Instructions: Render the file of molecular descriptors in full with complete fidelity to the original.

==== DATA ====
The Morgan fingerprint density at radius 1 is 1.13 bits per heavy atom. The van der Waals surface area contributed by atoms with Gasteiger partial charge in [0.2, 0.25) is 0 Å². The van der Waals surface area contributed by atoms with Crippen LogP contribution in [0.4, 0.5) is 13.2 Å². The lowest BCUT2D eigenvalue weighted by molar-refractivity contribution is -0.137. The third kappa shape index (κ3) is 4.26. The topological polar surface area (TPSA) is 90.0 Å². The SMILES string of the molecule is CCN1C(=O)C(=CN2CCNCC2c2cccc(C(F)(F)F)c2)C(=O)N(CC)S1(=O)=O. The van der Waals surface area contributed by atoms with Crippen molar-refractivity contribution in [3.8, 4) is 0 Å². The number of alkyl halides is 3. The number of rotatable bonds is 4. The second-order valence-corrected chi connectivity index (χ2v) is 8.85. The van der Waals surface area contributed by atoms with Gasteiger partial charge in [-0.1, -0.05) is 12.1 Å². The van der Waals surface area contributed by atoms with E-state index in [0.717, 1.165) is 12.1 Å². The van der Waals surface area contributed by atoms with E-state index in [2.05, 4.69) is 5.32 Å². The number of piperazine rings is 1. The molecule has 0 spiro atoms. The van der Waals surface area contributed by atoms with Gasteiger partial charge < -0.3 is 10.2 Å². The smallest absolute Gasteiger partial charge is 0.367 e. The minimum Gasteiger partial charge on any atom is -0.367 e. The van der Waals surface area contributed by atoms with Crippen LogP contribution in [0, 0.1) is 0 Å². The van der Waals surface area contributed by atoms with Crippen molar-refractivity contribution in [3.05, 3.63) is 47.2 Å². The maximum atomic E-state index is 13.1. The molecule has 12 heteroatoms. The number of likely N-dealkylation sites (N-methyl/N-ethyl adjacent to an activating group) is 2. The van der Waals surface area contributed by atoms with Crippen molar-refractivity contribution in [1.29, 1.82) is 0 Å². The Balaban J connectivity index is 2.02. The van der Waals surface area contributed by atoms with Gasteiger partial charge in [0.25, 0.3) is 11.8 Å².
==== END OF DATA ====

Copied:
The Morgan fingerprint density at radius 1 is 1.13 bits per heavy atom. The van der Waals surface area contributed by atoms with Gasteiger partial charge in [0.2, 0.25) is 0 Å². The van der Waals surface area contributed by atoms with Crippen LogP contribution in [0.4, 0.5) is 13.2 Å². The lowest BCUT2D eigenvalue weighted by molar-refractivity contribution is -0.137. The third kappa shape index (κ3) is 4.26. The topological polar surface area (TPSA) is 90.0 Å². The SMILES string of the molecule is CCN1C(=O)C(=CN2CCNCC2c2cccc(C(F)(F)F)c2)C(=O)N(CC)S1(=O)=O. The van der Waals surface area contributed by atoms with Crippen molar-refractivity contribution in [3.8, 4) is 0 Å². The number of alkyl halides is 3. The number of rotatable bonds is 4. The second-order valence-corrected chi connectivity index (χ2v) is 8.85. The van der Waals surface area contributed by atoms with Gasteiger partial charge in [-0.1, -0.05) is 12.1 Å². The van der Waals surface area contributed by atoms with E-state index in [0.717, 1.165) is 12.1 Å². The van der Waals surface area contributed by atoms with E-state index in [2.05, 4.69) is 5.32 Å². The number of piperazine rings is 1. The molecule has 0 spiro atoms. The van der Waals surface area contributed by atoms with Gasteiger partial charge < -0.3 is 10.2 Å². The smallest absolute Gasteiger partial charge is 0.367 e. The minimum Gasteiger partial charge on any atom is -0.367 e. The van der Waals surface area contributed by atoms with Crippen LogP contribution in [0, 0.1) is 0 Å². The van der Waals surface area contributed by atoms with Crippen molar-refractivity contribution in [3.05, 3.63) is 47.2 Å². The maximum atomic E-state index is 13.1. The molecule has 12 heteroatoms. The number of likely N-dealkylation sites (N-methyl/N-ethyl adjacent to an activating group) is 2. The van der Waals surface area contributed by atoms with Crippen molar-refractivity contribution in [1.29, 1.82) is 0 Å². The Balaban J connectivity index is 2.02. The van der Waals surface area contributed by atoms with Gasteiger partial charge in [0.25, 0.3) is 11.8 Å².